The Trustee's objections also raise the issue of whether § 1325(b)(1)(B) requires actual or projected disposable income. This issue was decided by the Ninth Circuit on substantially similar facts. In re Anderson, 21 F.3d 355 (9th Cir.1994) involved a Chapter 13 trustee who asked the debtors to sign a "Best Efforts Certification" that would require them to pay all of their actual disposable income over the first thirty-six months of the plan.11 The debtors refused to sign the certification and the trustee objected to confirmation. The Ninth Circuit agreed with the debtors:

[The trustee's] argument has a fatal flaw: § 1325(b)(1)(B) does not require debtors to [assure that all actual disposable income will be paid over the first thirty-six months of the plan]. Instead, § 1325(b)(1)(B) requires provision for "payment of all projected disposable income" as calculated at the time of confirmation, and we reject the Trustee's attempt to impose a different, more burdensome requirement[.]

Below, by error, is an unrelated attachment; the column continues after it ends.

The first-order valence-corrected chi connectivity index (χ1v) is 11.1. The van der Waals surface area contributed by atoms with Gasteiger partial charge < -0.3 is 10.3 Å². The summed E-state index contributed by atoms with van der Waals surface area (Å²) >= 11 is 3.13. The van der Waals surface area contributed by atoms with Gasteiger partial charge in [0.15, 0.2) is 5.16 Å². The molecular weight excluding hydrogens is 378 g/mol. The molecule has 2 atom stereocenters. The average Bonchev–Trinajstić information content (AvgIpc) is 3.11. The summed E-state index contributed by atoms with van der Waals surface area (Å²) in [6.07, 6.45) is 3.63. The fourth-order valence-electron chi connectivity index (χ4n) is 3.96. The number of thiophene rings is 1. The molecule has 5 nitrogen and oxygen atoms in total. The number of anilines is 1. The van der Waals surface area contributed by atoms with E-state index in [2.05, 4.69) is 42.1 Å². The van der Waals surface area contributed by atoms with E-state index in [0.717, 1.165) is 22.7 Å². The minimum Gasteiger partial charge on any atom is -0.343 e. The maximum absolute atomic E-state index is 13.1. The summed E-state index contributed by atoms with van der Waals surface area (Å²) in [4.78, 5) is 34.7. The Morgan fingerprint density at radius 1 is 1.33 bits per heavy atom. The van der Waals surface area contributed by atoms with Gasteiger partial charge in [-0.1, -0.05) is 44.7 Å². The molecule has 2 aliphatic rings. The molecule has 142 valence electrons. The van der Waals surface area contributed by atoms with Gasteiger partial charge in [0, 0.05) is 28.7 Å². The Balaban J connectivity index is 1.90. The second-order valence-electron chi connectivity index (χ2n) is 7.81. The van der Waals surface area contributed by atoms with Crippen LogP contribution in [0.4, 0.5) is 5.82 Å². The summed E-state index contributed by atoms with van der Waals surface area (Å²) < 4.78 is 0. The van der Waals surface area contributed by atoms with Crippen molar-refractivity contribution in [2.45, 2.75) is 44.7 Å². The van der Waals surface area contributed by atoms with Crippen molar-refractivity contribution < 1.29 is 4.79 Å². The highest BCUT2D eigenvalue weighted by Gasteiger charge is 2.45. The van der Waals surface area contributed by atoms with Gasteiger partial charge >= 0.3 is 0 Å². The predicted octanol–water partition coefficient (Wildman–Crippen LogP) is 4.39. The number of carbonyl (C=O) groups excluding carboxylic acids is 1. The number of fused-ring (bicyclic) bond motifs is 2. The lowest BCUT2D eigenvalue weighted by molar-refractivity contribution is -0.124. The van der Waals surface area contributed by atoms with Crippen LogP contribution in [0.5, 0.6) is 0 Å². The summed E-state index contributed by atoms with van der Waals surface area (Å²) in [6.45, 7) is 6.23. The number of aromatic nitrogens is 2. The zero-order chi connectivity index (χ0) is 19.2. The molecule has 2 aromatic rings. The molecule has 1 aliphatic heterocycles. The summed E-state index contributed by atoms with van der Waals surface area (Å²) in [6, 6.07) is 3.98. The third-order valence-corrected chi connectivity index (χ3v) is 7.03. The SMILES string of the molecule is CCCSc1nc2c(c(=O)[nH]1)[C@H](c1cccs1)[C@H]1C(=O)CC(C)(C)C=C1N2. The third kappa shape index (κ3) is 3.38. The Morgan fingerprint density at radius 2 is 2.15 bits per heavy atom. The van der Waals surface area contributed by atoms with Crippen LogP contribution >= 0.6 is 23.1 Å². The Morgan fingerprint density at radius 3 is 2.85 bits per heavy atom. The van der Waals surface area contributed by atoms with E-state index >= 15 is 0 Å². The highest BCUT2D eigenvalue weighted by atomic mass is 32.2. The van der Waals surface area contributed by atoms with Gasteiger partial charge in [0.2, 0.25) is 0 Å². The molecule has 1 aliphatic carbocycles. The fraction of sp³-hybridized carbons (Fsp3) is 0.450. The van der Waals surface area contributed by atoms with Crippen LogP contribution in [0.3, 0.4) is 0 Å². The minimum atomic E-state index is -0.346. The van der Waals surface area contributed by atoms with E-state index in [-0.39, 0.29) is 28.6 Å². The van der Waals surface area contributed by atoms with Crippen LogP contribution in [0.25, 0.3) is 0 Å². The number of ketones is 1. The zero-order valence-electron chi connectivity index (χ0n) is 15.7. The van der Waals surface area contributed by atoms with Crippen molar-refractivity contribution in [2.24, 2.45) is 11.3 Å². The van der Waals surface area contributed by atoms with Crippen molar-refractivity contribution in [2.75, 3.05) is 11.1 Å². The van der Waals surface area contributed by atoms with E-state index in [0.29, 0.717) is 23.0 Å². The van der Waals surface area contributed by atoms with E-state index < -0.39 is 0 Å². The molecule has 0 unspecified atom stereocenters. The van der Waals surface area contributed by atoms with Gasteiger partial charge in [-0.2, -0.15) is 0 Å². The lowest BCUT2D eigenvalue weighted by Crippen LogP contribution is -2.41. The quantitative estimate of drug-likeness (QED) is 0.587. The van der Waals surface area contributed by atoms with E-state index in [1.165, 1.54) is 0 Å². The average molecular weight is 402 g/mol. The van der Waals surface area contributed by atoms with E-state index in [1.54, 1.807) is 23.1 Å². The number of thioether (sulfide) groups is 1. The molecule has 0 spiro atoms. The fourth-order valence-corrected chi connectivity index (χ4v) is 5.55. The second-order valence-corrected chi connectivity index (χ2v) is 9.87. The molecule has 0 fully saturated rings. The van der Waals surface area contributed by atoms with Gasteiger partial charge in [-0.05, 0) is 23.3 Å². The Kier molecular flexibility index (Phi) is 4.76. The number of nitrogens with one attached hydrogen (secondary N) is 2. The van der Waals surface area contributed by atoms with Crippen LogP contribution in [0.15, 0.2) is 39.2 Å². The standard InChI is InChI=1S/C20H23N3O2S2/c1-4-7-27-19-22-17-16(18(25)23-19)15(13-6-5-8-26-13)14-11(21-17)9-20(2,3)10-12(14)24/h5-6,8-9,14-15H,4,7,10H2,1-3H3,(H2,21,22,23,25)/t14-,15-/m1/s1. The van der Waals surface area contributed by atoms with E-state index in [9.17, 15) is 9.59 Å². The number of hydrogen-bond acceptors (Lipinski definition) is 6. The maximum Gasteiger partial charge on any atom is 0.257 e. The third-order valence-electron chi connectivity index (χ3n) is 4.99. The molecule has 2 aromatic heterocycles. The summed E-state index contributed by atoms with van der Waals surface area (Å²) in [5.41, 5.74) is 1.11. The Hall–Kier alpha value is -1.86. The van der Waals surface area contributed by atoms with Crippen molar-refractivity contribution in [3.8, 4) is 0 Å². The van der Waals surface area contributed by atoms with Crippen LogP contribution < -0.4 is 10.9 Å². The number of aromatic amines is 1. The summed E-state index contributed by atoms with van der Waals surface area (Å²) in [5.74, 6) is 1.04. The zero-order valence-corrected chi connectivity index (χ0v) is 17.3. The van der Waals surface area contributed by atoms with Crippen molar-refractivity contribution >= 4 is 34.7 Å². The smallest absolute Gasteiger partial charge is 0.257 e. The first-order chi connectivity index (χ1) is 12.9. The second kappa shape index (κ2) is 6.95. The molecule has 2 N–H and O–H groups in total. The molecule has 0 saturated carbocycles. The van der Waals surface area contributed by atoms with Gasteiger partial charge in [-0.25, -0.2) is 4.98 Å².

Id. at 358; see also In re Killough, 900 F.2d 61 (5th Cir.1990) (potential for overtime was not definite enough to be characterized as projected income).